Lead rubber bearings, or other base isolation devices, do not work for all buildings. They work best for stiff relatively low-rise structures, preferably located on firm soils. However, one Christchurch building, the Christchurch Women’s Hospital is base-isolated, and it came through the Christchurch earthquakes with no significant damage. Base isolation is ineffective for high-rise buildings, particularly where they are mounted on deep soft soils.

The current approach to the seismic design of structures in New Zealand and other developed countries is to limit the forces that can be induced into a structure by limiting the strength at key locations in structural elements. This approach is referred to as capacity design. The flexural or shear strength at specific locations in key structural members is limited and these zones are detailed to enable them to sustain the required level of inelastic deformation without losing strength. This deformation occurs as a result of yielding of reinforcement or structural steel members, and/or crushing of concrete. When the limiting structural action ceases, the inelastic deformation remains, the structure does not return to its original position and it sustains structural damage.

PRESSS technology was initially developed in California in the 1990s, but has been further researched and developed in New Zealand. This approach has some similarity to the current approach in that the flexural strength at key locations in structural members is limited. However, in this case the individual structural components are designed to remain elastic, so that after the shaking has stopped the structure returns to its initial position and any structural damage that is sustained is minimal. It has been used on a number of buildings in New Zealand, including the Southern Cross Hospital Endoscopy Building in Christchurch, which came through the Christchurch earthquakes with minimal damage.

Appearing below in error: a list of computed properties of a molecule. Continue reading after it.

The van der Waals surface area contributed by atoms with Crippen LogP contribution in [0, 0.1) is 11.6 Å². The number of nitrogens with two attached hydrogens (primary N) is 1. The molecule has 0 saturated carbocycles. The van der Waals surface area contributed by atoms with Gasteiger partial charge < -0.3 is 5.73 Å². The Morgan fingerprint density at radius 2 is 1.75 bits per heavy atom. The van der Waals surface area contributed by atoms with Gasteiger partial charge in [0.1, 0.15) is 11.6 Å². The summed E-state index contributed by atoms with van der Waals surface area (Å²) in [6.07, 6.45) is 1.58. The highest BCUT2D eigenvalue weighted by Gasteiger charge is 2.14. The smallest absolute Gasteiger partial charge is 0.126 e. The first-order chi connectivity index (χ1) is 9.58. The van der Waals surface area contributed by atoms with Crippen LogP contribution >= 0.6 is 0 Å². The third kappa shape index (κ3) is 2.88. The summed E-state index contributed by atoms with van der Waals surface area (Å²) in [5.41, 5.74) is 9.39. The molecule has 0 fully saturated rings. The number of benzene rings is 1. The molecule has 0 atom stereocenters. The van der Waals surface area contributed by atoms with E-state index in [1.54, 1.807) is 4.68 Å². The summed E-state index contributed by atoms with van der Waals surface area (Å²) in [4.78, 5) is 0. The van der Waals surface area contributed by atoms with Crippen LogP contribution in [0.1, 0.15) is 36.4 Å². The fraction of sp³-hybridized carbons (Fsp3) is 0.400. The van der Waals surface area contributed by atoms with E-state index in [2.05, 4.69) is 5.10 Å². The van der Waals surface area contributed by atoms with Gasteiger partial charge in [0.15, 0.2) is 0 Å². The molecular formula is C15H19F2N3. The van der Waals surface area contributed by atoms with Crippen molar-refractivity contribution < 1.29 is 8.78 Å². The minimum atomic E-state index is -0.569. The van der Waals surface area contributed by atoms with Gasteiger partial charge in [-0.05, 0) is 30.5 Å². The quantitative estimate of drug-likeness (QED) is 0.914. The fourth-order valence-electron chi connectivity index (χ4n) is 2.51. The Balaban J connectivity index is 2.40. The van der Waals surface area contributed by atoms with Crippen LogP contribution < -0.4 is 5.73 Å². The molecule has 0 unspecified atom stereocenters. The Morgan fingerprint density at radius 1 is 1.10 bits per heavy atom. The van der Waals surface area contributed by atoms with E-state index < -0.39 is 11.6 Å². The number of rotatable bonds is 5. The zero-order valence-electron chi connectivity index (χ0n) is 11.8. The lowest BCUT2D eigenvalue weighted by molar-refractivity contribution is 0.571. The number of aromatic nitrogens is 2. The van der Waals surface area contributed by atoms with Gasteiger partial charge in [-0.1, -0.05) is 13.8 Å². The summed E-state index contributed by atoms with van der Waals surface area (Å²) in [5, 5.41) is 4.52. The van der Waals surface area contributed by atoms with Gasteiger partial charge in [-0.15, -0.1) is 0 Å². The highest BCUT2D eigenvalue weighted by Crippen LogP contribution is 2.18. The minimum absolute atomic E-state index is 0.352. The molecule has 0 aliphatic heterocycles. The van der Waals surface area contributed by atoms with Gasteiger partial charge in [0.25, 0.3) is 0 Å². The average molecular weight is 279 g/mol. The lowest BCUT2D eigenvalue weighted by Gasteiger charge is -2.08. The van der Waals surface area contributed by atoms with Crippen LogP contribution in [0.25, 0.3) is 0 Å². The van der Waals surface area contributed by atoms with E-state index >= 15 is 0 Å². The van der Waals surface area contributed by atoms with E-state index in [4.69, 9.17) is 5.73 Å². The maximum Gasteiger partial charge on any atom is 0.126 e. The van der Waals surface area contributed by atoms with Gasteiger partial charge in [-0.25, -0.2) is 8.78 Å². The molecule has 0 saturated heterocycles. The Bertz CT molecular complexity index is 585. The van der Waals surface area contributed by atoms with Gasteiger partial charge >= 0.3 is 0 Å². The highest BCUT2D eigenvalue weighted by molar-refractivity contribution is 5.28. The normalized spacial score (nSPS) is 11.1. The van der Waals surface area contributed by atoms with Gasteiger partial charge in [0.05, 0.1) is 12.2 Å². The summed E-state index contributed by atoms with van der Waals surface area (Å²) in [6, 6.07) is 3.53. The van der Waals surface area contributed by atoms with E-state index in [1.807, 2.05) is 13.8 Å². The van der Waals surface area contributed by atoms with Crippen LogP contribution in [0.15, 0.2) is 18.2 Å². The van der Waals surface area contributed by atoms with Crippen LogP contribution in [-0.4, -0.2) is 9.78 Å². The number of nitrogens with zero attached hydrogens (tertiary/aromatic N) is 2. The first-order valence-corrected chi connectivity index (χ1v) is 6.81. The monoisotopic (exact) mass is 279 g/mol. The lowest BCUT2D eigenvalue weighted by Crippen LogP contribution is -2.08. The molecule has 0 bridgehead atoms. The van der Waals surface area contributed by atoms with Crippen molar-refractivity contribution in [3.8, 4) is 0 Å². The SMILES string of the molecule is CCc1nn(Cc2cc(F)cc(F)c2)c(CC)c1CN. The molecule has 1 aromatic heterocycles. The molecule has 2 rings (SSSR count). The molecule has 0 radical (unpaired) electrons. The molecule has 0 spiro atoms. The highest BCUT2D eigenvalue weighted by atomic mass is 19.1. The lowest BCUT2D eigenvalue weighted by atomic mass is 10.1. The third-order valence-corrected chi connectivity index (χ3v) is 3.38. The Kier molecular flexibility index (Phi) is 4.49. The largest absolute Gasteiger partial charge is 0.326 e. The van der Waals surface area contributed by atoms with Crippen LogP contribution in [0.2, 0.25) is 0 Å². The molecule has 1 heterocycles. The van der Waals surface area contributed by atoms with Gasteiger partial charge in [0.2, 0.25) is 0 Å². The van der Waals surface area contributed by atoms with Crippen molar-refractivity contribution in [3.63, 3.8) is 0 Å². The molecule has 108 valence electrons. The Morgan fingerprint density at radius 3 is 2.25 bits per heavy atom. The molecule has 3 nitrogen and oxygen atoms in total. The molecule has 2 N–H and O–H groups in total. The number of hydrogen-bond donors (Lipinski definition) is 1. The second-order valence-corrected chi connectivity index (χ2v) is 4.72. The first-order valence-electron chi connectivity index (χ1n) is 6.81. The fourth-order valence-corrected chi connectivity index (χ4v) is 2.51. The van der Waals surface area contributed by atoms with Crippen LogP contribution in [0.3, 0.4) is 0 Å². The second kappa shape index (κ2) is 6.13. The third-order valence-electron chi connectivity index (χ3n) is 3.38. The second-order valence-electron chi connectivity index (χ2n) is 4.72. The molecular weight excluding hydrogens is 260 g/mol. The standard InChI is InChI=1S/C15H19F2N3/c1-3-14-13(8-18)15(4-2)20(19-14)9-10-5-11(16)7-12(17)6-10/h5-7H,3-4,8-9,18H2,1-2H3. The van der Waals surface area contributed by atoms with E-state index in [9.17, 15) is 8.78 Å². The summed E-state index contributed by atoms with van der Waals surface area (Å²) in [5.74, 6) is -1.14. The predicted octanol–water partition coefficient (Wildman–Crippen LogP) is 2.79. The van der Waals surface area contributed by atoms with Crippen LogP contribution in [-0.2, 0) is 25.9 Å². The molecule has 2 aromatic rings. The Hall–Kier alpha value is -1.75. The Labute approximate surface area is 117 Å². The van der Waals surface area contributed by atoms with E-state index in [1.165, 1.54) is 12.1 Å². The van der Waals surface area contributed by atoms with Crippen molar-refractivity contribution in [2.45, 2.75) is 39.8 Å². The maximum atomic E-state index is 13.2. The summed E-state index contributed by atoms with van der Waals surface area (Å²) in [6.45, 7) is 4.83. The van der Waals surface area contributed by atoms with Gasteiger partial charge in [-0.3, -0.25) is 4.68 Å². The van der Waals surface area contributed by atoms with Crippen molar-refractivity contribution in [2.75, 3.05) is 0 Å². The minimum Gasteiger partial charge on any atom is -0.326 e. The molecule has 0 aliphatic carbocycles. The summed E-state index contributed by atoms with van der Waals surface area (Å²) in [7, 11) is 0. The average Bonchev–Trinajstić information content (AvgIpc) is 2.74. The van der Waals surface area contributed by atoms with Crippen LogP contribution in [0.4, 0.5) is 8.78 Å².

In the PRESSS structural system, structural components are held in position by unbonded post-tensioned cables. Walls, for example, are stressed down to foundation beams so that when subjected to major shaking the wall can rock on the foundation, but whe n the shaking stops the wall returns to its initial position in an undamaged state. Beams are stressed by cables to the columns supporting them. Again, under intense shaking the beam can rock against the column, but it returns to its initial position when the shaking stops. The rocking action limits the magnitude of the forces that are induced in the structural components, which prevents significant structural damage from occurring. The motion of the building is reduced by incorporating damping devices (devices that dissipate energy) into the structure and this reduces the non-structural damage sustained by wall linings, other components of the building and to the contents of the building.